That being said, the play did have a few breakthrough emotional moments – most notably, the scene where we learn about Stella’s heroin addiction. Noelle C. Sacher, huddled defensively in a dressing gown, expertly conveys the despair leading to her drug reliance in a genuinely chill-inducing performance. Stella’s reticence towards Charlie’s intrusion into her personal life was a welcome relief from the unrealistic willingness of all the other characters to completely open up after a few conversations. Bede Hodgkinson gives a similarly touching performance as Ted, a man grieving but slowly moving forward from the death of his wife. Moments like these elevated Charlie’s patients beyond their statuses as traumatised tableaux. 

Though it is worth mentioning the unacknowledged ethical dilemma of Charlie’s feelings for her patient, Ted, the initial stages of their relationship were amusing. Particularly memorable moments included Ted’s introduction, ‘Do you like watching true crime?’, and Charlie’s comedy-of-errors-esque attempts to ‘manifest’ away her attraction. However, just when it seems their relationship will subvert expectations – ‘You don’t really love me’, Ted tells Charlie, ‘you love the idea of being loved’ – they inexplicably close the scene on a kiss.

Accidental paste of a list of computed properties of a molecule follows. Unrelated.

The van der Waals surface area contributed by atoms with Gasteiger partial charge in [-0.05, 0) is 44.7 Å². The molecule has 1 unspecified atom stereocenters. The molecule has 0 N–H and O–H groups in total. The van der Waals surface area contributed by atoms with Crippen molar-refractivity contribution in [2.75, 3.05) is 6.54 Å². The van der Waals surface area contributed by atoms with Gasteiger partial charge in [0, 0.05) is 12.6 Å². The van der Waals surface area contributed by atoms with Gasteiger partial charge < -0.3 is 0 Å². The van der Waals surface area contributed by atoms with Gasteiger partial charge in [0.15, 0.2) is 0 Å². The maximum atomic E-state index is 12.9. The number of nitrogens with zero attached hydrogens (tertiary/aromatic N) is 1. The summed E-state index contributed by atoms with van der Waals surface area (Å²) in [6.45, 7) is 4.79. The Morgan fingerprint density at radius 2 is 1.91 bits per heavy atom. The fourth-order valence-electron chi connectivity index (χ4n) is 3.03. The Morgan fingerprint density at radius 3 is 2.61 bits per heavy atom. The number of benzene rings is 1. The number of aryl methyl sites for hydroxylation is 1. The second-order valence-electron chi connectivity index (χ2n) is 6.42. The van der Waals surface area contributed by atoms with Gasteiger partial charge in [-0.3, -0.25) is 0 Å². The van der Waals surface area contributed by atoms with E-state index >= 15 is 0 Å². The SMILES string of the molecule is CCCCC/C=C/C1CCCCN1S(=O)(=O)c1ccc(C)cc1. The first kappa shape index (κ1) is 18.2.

Still, despite its flaws, The Laughter Therapist was an overall enjoyable watch. The play had good pacing, never dragging too long on any one particular character or scene, and we were genuinely invested in seeing Charlie’s storyline unravel. The impressive performances of the cast carried the story through moments where the writing fell short, and ensured that The Laughter Therapist did indeed deliver on its promise of laughs – and, occasionally, its promises of therapy.  

Hi, I’m Sonja! I’m currently studying Psychology and Behavioural Science at LSE. I’m interested in discussing politics, books, music, food, and films (and am always grateful for recommendations!). Feel free to reach out to my instagram @sonjabelkin if you have any questions.